Canadian Grand Prix Circuit Gilles Villeneuve, MontrÃ©al The Team Few drivers are as closely associated with one race as Jacques Villeneuve is with the Canadian Grand Prix. The fact that the venue is called Circuit Gilles Villeneuve says it...
Canadian Grand Prix Circuit Gilles Villeneuve, Montréal
Few drivers are as closely associated with one race as Jacques Villeneuve is with the Canadian Grand Prix. The fact that the venue is called Circuit Gilles Villeneuve says it all. Jacques loves to race in front of his home crowd, however, the circuit has been less than kind to the French-Canadian since his second place finish in 1996. He has made it to the chequered flag three times in six races here. In 2001, he endured brake trouble for much of the race before a driveshaft problem finally forced him to retire.
The Canadian Grand Prix is a real handful for all of the drivers though and Olivier Panis has also had his fair share of frustrations here. Last year, in his first season with Lucky Strike B.A.R Honda, the Frenchman was running 5th when this notoriously demanding circuit also began to take its toll on his brakes. His race came to an abrupt end after 38 laps.
Despite the challenges that Canada will undoubtedly present, Lucky Strike B.A.R Honda will arrive in Montréal with renewed determination. The team have identified the control software problem that led to Jacques' retirement in Monaco and have put the disappointment of two DNFs behind them to concentrate all their efforts on preparing the new evolution of the BAR004 for this next Grand Prix.
The BAR004 retains the original chassis but features the latest evolution of the Honda engine, a new aerodynamic kit and a revised gearbox and rear suspension. Fundamentally, the changes are to address a mechanical problem with the clutch operation which has afflicted the team since testing began in January. In the process, the wheel base of the car has been changed and the rear suspension has been modified accordingly. At the same time, there is a new bodywork kit, comprising sidepods, diffuser and barge-boards bringing a useful step in performance but also in an effort to address some car instability problems.
During a four-day test at Paul Ricard this week (29th May - 1st June), Olivier Panis and Anthony Davidson gradually incorporated more elements of the final Canada specification. Jacques Villeneuve and Patrick Lemarie focused on set-up, tyres and suspension during a simultaneous test at Silverstone. It is too early to fully appraise the new car after such a short amount of testing but the early signs have been encouraging in terms of pure driveability.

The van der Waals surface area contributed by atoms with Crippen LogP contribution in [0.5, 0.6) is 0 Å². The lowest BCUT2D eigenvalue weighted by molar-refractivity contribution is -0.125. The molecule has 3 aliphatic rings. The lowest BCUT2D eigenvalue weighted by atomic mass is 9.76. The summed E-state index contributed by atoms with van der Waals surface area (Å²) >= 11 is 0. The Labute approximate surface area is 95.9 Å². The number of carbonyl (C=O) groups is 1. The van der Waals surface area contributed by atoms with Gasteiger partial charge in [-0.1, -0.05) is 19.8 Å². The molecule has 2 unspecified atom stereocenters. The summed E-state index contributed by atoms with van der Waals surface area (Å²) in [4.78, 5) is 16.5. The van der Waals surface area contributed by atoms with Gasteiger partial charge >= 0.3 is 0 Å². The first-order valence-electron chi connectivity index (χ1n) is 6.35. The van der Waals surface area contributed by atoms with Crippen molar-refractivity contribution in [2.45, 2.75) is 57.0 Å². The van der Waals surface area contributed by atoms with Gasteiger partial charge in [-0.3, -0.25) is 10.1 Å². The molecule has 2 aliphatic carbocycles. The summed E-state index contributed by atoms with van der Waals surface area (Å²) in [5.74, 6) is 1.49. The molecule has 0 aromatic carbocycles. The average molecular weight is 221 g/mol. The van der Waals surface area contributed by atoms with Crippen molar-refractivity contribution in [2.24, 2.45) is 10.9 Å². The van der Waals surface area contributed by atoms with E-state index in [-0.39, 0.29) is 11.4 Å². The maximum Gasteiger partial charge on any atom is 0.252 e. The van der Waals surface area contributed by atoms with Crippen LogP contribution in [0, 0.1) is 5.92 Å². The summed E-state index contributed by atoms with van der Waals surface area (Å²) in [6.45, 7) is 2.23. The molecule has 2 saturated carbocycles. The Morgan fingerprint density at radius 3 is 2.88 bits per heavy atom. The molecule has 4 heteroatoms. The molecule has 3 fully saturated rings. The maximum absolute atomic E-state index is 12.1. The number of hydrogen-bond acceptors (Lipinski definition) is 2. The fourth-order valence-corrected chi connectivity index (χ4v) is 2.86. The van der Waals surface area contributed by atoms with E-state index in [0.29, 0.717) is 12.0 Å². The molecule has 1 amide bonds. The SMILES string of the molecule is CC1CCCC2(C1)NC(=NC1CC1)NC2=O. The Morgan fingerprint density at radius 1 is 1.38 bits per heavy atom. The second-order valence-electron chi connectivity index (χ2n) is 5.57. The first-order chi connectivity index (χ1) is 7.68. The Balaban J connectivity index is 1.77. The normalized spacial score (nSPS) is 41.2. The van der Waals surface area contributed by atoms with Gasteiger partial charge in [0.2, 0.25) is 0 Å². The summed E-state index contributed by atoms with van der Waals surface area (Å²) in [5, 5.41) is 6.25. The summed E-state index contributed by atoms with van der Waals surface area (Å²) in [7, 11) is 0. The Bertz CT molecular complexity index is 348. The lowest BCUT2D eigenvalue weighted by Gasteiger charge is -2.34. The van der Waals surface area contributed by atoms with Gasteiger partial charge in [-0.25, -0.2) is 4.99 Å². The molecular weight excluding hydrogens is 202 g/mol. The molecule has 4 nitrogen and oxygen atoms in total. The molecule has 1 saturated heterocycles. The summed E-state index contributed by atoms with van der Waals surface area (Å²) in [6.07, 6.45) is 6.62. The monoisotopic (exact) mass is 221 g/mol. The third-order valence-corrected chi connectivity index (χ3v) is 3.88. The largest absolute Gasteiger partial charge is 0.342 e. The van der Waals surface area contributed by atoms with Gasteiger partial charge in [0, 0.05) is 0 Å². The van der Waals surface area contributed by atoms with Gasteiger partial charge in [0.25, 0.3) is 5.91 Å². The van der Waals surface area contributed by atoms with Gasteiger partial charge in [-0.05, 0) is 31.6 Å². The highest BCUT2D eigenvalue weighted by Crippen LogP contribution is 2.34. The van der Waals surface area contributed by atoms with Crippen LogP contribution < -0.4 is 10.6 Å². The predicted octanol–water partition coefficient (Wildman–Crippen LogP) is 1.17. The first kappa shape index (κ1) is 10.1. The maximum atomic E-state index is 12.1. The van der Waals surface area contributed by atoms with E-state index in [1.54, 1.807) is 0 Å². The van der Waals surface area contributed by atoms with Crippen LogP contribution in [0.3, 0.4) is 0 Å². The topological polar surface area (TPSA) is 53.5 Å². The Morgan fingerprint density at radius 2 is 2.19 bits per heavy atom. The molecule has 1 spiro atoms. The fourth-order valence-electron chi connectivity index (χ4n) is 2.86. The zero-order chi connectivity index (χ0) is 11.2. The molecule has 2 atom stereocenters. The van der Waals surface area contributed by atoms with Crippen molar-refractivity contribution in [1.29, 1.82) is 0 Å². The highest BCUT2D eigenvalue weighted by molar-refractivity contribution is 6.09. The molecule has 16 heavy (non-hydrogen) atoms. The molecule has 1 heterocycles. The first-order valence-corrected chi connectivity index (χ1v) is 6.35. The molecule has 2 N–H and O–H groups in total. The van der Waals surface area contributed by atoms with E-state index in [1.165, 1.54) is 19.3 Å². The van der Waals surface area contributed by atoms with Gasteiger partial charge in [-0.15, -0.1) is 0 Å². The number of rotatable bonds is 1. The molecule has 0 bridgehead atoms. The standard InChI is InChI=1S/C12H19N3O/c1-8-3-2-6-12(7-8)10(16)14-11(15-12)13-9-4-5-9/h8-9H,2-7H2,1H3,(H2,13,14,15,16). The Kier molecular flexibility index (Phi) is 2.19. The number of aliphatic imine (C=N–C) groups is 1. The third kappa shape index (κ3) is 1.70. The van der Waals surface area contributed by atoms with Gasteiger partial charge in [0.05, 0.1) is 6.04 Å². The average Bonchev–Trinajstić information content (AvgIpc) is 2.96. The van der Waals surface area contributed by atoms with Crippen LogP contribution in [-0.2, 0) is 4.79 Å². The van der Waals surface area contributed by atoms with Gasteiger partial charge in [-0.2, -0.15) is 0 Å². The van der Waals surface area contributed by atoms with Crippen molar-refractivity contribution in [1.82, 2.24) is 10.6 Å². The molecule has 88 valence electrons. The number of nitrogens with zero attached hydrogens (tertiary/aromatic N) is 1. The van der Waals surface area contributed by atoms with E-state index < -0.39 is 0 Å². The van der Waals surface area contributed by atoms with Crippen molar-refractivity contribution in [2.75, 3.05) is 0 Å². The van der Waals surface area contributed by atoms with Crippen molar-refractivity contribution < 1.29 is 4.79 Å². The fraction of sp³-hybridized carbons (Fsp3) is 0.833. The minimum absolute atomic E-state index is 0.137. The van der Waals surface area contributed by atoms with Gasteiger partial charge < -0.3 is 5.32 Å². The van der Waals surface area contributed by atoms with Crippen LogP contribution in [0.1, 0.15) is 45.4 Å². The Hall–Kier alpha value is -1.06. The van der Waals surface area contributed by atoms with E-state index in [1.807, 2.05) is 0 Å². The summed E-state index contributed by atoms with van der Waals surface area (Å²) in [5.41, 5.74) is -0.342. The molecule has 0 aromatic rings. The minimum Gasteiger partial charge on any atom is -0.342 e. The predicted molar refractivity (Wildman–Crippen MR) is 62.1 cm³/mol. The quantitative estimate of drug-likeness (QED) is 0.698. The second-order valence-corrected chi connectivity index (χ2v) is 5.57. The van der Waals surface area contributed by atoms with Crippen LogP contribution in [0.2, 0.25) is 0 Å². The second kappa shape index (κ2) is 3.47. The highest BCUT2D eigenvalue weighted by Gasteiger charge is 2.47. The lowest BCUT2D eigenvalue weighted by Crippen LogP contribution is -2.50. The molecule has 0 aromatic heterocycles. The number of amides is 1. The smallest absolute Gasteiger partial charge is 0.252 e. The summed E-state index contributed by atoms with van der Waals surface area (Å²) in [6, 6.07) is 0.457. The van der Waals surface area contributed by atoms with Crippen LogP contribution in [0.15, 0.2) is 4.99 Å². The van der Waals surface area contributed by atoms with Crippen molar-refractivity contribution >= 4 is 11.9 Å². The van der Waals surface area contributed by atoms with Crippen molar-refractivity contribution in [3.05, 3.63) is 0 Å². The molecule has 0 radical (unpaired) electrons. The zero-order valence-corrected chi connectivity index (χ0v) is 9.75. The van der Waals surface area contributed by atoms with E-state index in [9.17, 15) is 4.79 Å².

David Richards, Team Principal
"Monaco was a tough weekend and we were very disappointed to leave empty-handed. We have identified the source of Jacques' problem but for Olivier, it was another case of bad luck. We go to Montréal with the new evolution car and engine and, whilst we are under no illusions that it will cure all our problems, we are optimistic that it will go some way towards reversing our fortunes this season. The team have worked incredibly hard to meet the Canada deadline and I hope we can reward their efforts with a strong race on Sunday."
Jacques Villeneuve on the Canadian Grand Prix
"I was testing at Silverstone this week so I haven't been able to drive the new car yet, but I'm looking forward to first practice on Friday. The changes to the car won't solve all our problems but we should be a little more competitive for the rest of the season so we're in a better position to take advantage of opportunities."
"I always enjoy my home Grand Prix so I'm looking forward to the weekend. This is a good track to race on. Not so much to qualify on, because it's not very interesting, but for racing there are a lot of overtaking opportunities. Montréal is one of my favourite towns and I love the people. It's great to be back home again."
Olivier Panis on the Canadian Grand Prix
"I am pleased that we have the new car ready for Canada. I tested an intermediate specification at Paul Ricard this week and we made good progress, although it is too early to see exactly what the new developments will bring in terms of performance. It felt good to drive though, which is an improvement in itself."
"I'm not making any predictions for the race because this is a tough circuit for all of the teams. We know we have to score some points soon but we have a new car to work with and the first priority will be making sure we have reliability to finish the race."
Race Distance - 69 Laps. 189.543 miles (305.049km)
Circuit Length - 2.747 miles (4.421 km)
The Canadian Grand Prix is run on a temporary circuit situated on Ile de Notre-Dame - a man-made island in the middle of the St Lawrence Seaway, close to central Montréal. Set among lakes and park pavilions used in the Expo '67, and alongside the 1976 Olympic Games rowing basin, this unusual track has frequently been the scene of high drama. The start of the race is usually incident-packed, with four opening lap collisions in the last five years. Generally though, drivers enjoy the track, which gives reasonable overtaking opportunities and requires medium levels of downforce.
However, it is unlikely that the hard-working Formula One teams share their driver's enthusiasm. With so many fast blasts, slow chicanes and hairpins, the Circuit Gilles Villeneuve is now even harder on brakes, gearboxes and cooling systems and has a reputation for being a real car-breaker.